There is a historical reason for descending AC for those over 50 or so. Back in the 50s and 60s, math education changed methods, to "New Math" which is conceptually different from what was taught before. Chances are, if you are under 55, you know nothing but New Math where descending AC doesn't make sense. Older people learned the other way. Ironically, someone reskinned the song "New Math" by Tom Lehrer with My Little Ponies. It makes it look like an objection to Common Core as opposed to what was taught 50 years ago. Click the link and you'll see what I mean.
Anyway, shields represent a benefit to the holder in all versions of the game. The basic idea is someone has a plank between them and someone with a weapon. It makes things difficult for an attacker.
I have noticed there is a tendency to homebrew rules to make shields less effective, usually by breakage or sundering them. That's cool, but shields are more of a benefit than consumable. I don't discount the whole "sunder shield" school of thought, but I find spending time reducing a one-point or number difference in effective protection to be misguided.
If you are willing to accept that shields can and should be smashed to bits, then let us consider making shields more powerful.
Let's look at what a shield does. It blocks incoming attacks from many angles, and the shield can be used to block or push someone around. D&D gets blocking right and this is also where people become inclined to say shields can be smashed apart. Having sparred with a shield for years, that is very unlikely. It is more likely that you will have the shield ripped from your grasp.
The second part is pushing someone around with the shield. This is actually fairly easy to do, people naturally avoid having something pushed into their face so they move away from it. Add in other natural barriers like walls or furniture, and you can see the obvious advantage of moving an opponent around without touching them. Let's ignore the idea of actually shoving with a shield for the moment.
In D&D, there is this basic idea of a "Fighting Man", which can be extended to Clerics, Elves, and Dwarves. These are the guys who get to use shields. Everyone else in Basic D&D either doesn't get a shield or sucks at combat.
I have a house rule for shield use by people not trained to hold a shield. They hold it in two hands and it gives them a -2 to AC. It is "effective", but they have the thing in front of their face, they can't cast spells, hold a weapon, etc., all of which is the definition of not doing it right. It amusingly ties up an opponent in combat that one cannot win. It is a stalemate until a friend rescues them.
So if that is doing it wrong, what does doing it right look like? Holding it one-handed so you can stab someone in the face with your weapon.
Going back to hoplites, they added in the idea of a phalanx. There is a wall of shields with a pokey bit sticking off on the right side and the left side was a wall of shields. In fact, castles and towers use this concept. The stairs spiral to the left when viewed from the bottom. The attacker's shield is on the left where all of the free space is and their weapon is stuck up against the right-hand wall. It's like having a phalanx without the extra people.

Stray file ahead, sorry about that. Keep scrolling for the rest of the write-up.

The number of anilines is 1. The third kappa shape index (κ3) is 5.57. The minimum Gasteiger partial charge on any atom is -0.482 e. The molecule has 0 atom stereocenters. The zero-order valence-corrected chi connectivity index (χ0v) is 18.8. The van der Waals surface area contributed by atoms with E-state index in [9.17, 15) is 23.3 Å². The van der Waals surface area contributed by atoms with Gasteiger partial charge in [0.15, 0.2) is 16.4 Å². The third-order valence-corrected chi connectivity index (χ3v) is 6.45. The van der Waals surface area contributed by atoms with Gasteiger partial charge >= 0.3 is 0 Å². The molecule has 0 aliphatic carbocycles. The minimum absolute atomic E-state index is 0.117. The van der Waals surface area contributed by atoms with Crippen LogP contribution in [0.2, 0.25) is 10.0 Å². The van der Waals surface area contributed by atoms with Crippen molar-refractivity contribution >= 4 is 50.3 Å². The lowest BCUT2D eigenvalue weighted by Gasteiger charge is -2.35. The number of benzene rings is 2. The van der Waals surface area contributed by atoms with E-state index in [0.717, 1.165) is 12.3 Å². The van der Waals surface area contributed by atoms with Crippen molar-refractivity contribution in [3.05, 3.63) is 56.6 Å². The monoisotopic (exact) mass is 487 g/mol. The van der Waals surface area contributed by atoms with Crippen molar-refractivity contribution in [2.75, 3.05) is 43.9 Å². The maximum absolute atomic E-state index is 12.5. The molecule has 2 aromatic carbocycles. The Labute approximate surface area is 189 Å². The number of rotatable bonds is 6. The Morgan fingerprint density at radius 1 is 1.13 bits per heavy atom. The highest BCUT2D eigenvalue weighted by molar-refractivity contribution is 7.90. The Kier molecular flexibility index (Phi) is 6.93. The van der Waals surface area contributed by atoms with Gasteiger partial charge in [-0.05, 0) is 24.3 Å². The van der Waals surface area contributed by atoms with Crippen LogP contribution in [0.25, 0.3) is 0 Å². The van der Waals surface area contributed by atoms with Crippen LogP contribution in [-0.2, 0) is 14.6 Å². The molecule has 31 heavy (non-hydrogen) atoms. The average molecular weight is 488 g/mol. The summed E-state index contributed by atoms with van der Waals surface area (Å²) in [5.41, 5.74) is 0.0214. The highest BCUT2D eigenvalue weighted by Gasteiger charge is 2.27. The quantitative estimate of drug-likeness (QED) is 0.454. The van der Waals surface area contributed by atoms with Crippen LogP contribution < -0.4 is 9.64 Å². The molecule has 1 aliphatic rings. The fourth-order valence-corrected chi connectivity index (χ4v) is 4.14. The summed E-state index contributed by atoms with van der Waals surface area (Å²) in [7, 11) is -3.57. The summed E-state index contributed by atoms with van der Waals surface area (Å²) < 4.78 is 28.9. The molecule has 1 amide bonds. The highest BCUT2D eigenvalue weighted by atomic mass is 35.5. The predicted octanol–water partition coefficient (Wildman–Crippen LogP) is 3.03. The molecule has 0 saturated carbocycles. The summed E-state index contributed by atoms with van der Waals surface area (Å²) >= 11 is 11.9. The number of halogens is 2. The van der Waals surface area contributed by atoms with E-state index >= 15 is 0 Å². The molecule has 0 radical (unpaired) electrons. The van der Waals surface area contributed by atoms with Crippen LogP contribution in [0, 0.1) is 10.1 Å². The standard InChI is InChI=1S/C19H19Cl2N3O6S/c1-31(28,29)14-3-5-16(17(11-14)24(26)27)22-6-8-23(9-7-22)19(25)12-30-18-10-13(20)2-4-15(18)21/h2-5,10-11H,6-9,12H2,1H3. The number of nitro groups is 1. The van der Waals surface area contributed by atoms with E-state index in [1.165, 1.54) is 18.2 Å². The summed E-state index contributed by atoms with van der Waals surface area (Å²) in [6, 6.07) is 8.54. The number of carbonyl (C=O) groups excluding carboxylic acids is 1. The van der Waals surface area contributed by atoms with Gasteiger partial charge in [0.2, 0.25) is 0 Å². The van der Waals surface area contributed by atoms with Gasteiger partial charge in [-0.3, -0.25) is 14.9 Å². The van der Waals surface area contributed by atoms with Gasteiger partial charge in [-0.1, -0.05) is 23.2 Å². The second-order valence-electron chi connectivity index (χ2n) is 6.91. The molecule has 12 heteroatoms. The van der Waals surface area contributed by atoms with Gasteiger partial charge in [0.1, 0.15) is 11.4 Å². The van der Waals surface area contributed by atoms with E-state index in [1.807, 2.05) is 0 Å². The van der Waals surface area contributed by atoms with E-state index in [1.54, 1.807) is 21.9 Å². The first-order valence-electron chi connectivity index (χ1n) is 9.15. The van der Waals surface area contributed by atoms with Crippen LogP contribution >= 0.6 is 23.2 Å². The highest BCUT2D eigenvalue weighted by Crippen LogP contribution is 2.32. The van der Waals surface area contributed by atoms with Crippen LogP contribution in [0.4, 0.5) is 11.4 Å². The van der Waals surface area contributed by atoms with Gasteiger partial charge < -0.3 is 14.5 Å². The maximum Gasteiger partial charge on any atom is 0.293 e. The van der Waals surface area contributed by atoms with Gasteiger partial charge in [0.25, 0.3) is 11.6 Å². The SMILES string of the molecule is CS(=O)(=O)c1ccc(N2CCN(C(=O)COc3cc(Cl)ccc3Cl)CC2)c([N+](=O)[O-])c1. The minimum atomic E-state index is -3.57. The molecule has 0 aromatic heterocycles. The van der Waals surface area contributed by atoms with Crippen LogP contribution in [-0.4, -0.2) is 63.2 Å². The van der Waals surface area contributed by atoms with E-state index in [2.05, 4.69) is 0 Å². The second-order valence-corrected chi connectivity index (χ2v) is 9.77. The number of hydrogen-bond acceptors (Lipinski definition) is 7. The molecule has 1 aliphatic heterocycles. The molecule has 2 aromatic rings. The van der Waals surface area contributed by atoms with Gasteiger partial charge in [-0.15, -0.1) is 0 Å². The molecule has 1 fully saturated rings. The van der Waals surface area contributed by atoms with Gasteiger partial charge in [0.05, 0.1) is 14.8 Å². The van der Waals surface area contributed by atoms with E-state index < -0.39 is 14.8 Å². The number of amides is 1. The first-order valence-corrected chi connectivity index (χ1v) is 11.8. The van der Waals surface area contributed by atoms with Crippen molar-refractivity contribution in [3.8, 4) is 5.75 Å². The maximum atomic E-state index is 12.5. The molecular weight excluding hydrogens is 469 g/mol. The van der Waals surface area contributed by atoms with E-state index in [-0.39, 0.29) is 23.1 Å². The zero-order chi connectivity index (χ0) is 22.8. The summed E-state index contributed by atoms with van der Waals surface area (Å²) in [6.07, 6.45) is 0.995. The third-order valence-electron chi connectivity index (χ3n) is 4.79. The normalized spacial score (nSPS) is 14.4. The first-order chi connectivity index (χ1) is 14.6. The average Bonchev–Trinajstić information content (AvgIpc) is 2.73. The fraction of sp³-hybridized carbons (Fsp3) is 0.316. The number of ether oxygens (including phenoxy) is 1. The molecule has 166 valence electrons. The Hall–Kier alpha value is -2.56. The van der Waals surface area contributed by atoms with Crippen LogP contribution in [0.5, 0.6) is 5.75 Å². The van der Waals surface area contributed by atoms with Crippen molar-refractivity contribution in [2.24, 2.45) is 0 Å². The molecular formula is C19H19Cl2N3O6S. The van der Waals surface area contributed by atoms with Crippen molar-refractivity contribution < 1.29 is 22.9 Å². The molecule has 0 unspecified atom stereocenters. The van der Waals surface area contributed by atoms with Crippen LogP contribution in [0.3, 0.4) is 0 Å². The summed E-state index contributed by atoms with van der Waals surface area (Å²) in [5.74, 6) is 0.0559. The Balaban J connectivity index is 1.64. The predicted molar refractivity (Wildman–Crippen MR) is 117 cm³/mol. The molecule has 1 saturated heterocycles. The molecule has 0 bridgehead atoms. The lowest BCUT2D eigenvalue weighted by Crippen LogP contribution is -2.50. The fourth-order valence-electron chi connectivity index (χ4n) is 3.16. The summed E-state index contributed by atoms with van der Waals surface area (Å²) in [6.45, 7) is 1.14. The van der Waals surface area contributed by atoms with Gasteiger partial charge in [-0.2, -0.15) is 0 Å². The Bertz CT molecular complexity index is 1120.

Here is the entry point for changes to combat. We don't want to change the shield's basic advantage of one, I would like to do something different which also supports smashing shields.
When two or more Fighting Men are side by side, the guys on the right can't be flanked because their shields are in the way. The guy on left can't be flanked because his shield is in the way and the guy to right also has one. The only way to go through is around the far right end where a weapon is waiting. This is a strong advantage without modifying the basic shield rules AND also gives good reason to try and sunder.
Under these terms, Fighters, Clerics, Dwarves, and Elves can guard a friendly's flank when fighting side by side. I'd qualify that a tiny bit more. Fighters and Clerics can guard any other Fighting Man's flank while Dwarves and Elves can only guard other Dwarves or Elves' flanks. This is due to the physical nature of Dwarves and Elves' fighting style. Dwarves are short and stocky while Elves tend to cast spells in combat. So it makes sense that Clerics and Fighters can fight side by side with any except Elves and Dwarves and have an advantage. Clerics and Fighters are trained to guard the flanks because it's the only good trick they have. The dwarves and elves get an advantage by having these guys next to them, but can't extend the same.
This makes shields wildly more advantageous, while not messing with the AC value of the user. Not being flanked with worth so much. For example, you can't be backstabbed and if one Fighting Man flees (not a fighting withdrawal), then the other eliminates any bonus to strike at the one who took flight. The attack still can land but without the bonus, because someone stuck out a weapon or shield to hamper it.
It is all very situational without modifying AC or causing extra die rolls (except if you roll for sundered shields).
Nice! I like how you identify dwarves and elves as de facto fighters (and for basically the same reasons I do), and love the tactical feel present here...ReplyDelete
In B/X, there are really 3 sorts of characters: the Fighting Men, Mages and two different kinds of spies.ReplyDelete
There are other ways of thinking of it. Say Pures, Semis and Hybrids. The Pures are Fighters and Magic Users, the semis are Dwarves, Halflings, and Thieves while the Hybrids are Clerics and Elves. Pures do one thing well, fighting or magic. Semis have non-combat abilities to make up for the loss of combat effectiveness while Hybrids can do magic and combat equally well, but less well than a pure. But this concept is more AD&D or OSE.